What I'm Learning
There is something humbling about this quarantine thing. Even though I’m still doing my job, I’m working from home, and my life is pretty rudimentary. The routine is basic, the interactions are few, and one day blends into the next. And yet, despite the enormous change and the profoundly simplified structure, I’m still kind of average at most things—at least according to the complex, detailed self-judgment chart I first created as a young teenager. My personal grading system is much more sophisticated than it used to be, and perhaps slightly kinder. On difficult days, though, it helps remind me of the ways in which I don’t live up to some crazy expectation of my own making.
But in this odd time, when Wednesday is just like Tuesday, and we’re all just doing whatever we need to do to keep moving forward, the chastisement feels like a waste of time. It’s also so exhausting that I wonder how I’ve been able to aim at such a high bar for so long. What’s worse, I’m discovering in these days of not caring what pants I wear, is how hard I’ve been on myself for missing that bar so many times.
As we all struggle to find order in our newly unusual world, we seem okay with okay.
In what feels like week 97 of this strange episode in our lives, I’ve actually had some realizations about myself. The primary one is that this is about as good as I am at anything—and that’s not a bad thing. And it’s not just all this open time that has helped me recognize that I am who I am, no matter what. When I retired briefly six years ago, I had dreams of spending all my free time writing and doing other creative projects. I didn’t question the fact that I had the same exacting expectations of myself in my after-work life that I had in the working one. I learned quickly that I may have, once again, been unrealistic and unfair. But I didn’t exactly let myself off the hook. Instead, I just went back to work, where no one raised an eyebrow at high personal demands.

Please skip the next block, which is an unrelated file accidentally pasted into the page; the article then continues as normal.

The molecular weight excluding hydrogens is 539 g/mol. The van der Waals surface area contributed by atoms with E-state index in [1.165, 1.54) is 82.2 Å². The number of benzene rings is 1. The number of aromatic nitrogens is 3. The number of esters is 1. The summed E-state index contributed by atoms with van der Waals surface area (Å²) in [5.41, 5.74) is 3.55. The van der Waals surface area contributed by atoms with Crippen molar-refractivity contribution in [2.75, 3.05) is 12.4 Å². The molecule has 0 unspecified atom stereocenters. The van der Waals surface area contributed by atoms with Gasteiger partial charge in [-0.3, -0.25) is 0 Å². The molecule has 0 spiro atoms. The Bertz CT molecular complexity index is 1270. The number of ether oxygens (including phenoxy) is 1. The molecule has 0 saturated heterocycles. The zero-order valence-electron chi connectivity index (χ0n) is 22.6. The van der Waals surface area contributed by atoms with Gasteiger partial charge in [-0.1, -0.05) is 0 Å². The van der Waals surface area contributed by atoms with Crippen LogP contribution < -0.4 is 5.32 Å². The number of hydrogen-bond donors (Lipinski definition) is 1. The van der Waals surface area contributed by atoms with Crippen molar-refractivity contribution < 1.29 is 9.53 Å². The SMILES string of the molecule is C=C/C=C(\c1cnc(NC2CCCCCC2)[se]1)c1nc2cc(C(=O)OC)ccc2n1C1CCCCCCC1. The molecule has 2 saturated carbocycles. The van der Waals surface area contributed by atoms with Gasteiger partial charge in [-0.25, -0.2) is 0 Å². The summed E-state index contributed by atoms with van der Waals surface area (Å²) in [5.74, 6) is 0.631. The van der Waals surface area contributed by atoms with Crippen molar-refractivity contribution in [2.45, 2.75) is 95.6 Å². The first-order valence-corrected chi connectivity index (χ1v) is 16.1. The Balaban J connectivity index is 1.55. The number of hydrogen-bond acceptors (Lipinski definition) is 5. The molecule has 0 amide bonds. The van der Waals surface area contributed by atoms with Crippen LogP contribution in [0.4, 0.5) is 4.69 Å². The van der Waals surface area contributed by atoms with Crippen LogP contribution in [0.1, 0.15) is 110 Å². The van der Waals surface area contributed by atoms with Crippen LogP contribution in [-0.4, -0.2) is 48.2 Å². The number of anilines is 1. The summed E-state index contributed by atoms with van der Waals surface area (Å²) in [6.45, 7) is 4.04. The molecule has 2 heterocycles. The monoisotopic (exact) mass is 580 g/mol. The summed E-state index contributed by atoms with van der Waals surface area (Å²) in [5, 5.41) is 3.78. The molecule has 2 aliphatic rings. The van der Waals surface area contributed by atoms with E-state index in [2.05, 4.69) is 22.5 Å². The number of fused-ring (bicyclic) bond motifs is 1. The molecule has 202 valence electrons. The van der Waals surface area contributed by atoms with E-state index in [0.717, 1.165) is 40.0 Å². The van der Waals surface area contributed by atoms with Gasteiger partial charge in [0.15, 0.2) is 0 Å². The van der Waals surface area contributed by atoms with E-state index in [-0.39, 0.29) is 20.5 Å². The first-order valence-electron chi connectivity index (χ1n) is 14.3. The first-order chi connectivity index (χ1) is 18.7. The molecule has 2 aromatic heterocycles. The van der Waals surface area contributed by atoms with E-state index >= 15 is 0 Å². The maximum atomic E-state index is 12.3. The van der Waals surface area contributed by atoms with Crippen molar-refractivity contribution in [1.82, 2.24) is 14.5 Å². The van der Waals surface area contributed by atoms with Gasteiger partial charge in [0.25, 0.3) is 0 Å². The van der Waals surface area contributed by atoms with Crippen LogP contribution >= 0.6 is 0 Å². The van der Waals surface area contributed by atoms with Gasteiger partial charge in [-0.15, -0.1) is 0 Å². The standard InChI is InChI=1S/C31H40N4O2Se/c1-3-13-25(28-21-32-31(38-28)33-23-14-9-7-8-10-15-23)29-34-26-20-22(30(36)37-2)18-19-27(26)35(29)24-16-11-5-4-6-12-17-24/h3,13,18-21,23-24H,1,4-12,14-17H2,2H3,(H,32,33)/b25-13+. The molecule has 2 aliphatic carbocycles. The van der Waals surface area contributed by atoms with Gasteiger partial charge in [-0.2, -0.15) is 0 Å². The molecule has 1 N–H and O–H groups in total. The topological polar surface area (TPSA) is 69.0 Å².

Then came the pandemic. I find myself working just as hard—my calendar filled with meetings and my to-do list still unsatisfyingly long. And yet, I know really clearly that I can only do what I can do. Practically every conversation is stilted and slightly distant. Every email sounds too formal or too cloying. No day ends with a feeling of accomplishment. But it’s all we’ve got, and I can completely accept this. I’m running a little more because I have more time, but I’m balancing out the effects with extra food to comfort myself. And, weirdly, I'm just letting myself do it. The day I walked out of my office in mid-March, I imagined having more time to write in the quarantine. What I didn’t imagine was staring out the window and wondering for hours what life after this will look like. And yet, I’m really not chiding myself or holding up the bar to judge how short my jump was.
Instead, I’ve actually found my sense of humor about myself again—what do I have to lose? And more than anything, I’ve been reminded of a concept attributed to Voltaire—perfect is the enemy of good. As we all struggle to find order in our newly unusual world, we seem okay with okay. If I can get up each day and create some semblance of structure and joy, that’s pretty great. When I climb into bed at night, I let myself read a little longer than usual because I’m sleeping a bit later in the morning. And instead of guilt, I lament the many pre-pandemic days when I kept myself on too short a leash to be flexible with my schedule.
A part of me longs to hold on to some of this freedom I’m allowing myself when we return to whatever will be the new normal a few months from now. Honestly, though, I don’t fully trust that I can or will. I can easily see myself tightening up the rules, tossing this crazy time aside as an anomaly. But I’d love to see this as the line in the sand, welcoming me to a clean slate—less structure, fewer rules, and many more celebrations of a life well-lived.